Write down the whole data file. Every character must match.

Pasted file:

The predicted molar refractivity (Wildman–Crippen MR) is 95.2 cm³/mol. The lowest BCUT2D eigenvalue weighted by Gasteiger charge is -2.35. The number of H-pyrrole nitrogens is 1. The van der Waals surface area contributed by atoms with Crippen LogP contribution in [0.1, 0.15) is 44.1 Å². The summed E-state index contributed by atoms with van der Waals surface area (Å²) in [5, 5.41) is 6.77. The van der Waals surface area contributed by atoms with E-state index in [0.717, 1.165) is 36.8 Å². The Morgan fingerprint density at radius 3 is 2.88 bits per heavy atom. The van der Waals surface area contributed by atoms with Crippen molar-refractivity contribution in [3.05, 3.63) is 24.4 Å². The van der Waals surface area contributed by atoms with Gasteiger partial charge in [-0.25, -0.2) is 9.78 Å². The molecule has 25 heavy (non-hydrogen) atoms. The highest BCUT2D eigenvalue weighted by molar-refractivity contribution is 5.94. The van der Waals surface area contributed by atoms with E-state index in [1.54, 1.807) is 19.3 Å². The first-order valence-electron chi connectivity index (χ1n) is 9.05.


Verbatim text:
The predicted molar refractivity (Wildman–Crippen MR) is 95.2 cm³/mol. The lowest BCUT2D eigenvalue weighted by Gasteiger charge is -2.35. The number of H-pyrrole nitrogens is 1. The van der Waals surface area contributed by atoms with Crippen LogP contribution in [0.1, 0.15) is 44.1 Å². The summed E-state index contributed by atoms with van der Waals surface area (Å²) in [5, 5.41) is 6.77. The van der Waals surface area contributed by atoms with E-state index in [0.717, 1.165) is 36.8 Å². The Morgan fingerprint density at radius 3 is 2.88 bits per heavy atom. The van der Waals surface area contributed by atoms with Crippen molar-refractivity contribution in [3.05, 3.63) is 24.4 Å². The van der Waals surface area contributed by atoms with Gasteiger partial charge in [-0.25, -0.2) is 9.78 Å². The molecule has 25 heavy (non-hydrogen) atoms. The highest BCUT2D eigenvalue weighted by molar-refractivity contribution is 5.94. The van der Waals surface area contributed by atoms with E-state index in [1.54, 1.807) is 19.3 Å². The first-order valence-electron chi connectivity index (χ1n) is 9.05.